Bentonite or kaolin clay

Bentonite or kaolin clay powder offers extra cleansing support, binding to impurities. Bentonite, in particular, is considered a particularly therapeutic healing clay for the skin. Add one half-teaspoon for one mask.

Essential oil or botanical extracts

Botanical extracts such as lavender, green tea, and chamomile can offer anti-inflammatory qualities to help soothe the skin. They also impart a pleasant, natural fragrance. Use several, sparing drops.

Water, coconut oil or goat’s milk

Adding liquid to bring your mask to the appropriate consistency before spreading it on your face is the final step. Coconut oil offers moisturizing antiseptic qualities, while goat’s milk offers essential fatty acids. If you’re using oil, one half-teaspoon will suffice, and if you’re using water or milk, try several teaspoons.

Takeaway

Those who use charcoal masks regularly find that their skin appears cleaner, more radiant, and is less prone to breakouts.

While there is still a lack of clinical data to support the efficacy of activated charcoal in skincare, charcoal is recognized as a natural detoxifier.

Charcoal masks offer benefits for individuals of all skin types; it is essential, however, to find a formulation with high-quality ingredients. Consulting with a dermatologist can help you determine if you might benefit from including a charcoal mask as part of your skincare regimen.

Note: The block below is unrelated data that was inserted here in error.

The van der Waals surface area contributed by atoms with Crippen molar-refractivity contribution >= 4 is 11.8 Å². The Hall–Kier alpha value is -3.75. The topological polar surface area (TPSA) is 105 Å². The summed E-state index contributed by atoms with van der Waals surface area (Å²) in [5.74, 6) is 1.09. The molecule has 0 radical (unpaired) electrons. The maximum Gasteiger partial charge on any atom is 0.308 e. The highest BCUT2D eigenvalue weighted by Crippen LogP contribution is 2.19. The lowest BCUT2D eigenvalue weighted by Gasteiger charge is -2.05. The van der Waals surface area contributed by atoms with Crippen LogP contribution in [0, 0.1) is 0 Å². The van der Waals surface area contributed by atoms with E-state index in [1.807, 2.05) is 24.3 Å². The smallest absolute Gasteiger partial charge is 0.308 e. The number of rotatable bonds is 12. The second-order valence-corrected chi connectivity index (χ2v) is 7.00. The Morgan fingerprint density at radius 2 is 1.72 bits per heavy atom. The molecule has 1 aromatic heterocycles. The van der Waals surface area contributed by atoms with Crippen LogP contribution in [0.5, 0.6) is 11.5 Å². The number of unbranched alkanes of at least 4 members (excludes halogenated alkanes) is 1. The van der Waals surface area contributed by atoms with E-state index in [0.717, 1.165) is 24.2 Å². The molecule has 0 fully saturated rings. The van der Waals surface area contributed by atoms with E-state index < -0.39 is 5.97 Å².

References

Decker, Walter J.; Combs, Harold F.; Corby, Donald G. (1968) Adsorption of drugs and poisons by activated charcoal. sciencedirect.com/science/article/pii/0041008X68901221

Amensour, M; Sendra, E; Abrini, J; Bouhdid, S; Pérez-Alvarez, JA;Fernández-López, J. (2009) Total phenolic content and antioxidant activity of myrtle (Myrtus communis) extracts. europepmc.org/abstract/med/19634329

Graf, J. MD. (2000) Herbal Anti-Inflammatory Agents for Skin Disease. skintherapyletter.com/dermatology/herbal-anti-inflammatory-agents/

Sakuma, T.T.; Maibach, H.I. (2012) Oily Skin: An Overview. karger.com/Article/Abstract/338978